Promises undone: How committed pledges impact donations to charity
Toke R. Fosgaard () and
Adriaan Soetevent ()
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Toke R. Fosgaard: Department of Food and Resource Economics, University of Copenhagen
No 2018/03, IFRO Working Paper from University of Copenhagen, Department of Food and Resource Economics
The declining use of cash in society urges charities to experiment with digital payment instruments in their o -line fund raising activities. Cash and card payments di er in that the latter do not require individuals to donate at the time of the ask, disconnecting the decision to give from the act of giving. Evidence shows that people who say they will give mostly do not follow through. Our theory shows that having people to formally state the intended amount may alleviate this problem. We report on a field experiment the results of which show that donors who have pledged an amount are indeed more likely to follow through. The firmer the pledge, the more closely the amount donated matches the amount that was pledged. 45% of all participants however refuses to pledge. This proves that donors value exibility over commitment in intertemporal charitable giving.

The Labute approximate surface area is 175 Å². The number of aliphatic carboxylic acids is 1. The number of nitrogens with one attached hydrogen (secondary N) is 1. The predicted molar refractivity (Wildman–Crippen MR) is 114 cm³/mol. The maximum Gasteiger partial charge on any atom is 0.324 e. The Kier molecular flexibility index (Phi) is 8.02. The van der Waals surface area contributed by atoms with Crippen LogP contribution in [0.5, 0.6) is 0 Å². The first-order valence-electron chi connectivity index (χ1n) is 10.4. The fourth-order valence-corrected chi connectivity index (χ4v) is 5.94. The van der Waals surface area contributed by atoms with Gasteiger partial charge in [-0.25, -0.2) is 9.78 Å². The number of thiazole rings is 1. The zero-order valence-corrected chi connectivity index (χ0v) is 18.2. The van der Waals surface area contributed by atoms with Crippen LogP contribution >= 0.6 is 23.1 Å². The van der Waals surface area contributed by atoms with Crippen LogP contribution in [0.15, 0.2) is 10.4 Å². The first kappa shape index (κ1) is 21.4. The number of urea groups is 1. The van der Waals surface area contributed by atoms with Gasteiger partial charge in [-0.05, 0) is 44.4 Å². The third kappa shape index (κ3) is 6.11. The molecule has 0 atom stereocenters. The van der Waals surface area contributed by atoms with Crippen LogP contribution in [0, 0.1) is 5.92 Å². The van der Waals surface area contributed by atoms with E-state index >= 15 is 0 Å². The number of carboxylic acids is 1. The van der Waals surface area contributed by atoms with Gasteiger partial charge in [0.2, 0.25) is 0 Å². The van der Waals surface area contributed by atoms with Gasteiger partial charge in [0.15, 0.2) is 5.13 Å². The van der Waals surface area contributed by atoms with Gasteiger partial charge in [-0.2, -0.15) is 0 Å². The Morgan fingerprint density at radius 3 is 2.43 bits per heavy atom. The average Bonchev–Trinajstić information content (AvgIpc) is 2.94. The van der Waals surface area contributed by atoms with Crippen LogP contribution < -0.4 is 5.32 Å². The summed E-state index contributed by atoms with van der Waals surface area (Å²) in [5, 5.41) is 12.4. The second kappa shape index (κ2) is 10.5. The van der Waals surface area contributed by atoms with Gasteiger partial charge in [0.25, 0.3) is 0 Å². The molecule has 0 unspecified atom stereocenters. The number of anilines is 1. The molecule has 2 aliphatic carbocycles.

Keywords: Charitable fundraising; Field experiment; Image motivation (search for similar items in EconPapers)
JEL-codes: C93 D64 D91 H41 (search for similar items in EconPapers)
New Economics Papers: this item is included in nep-exp, nep-pay and nep-soc
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Working Paper: Promises Undone: How Committed Pledges Impact Donations to Charity (2018)
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Persistent link: https://EconPapers.repec.org/RePEc:foi:wpaper:2018_03
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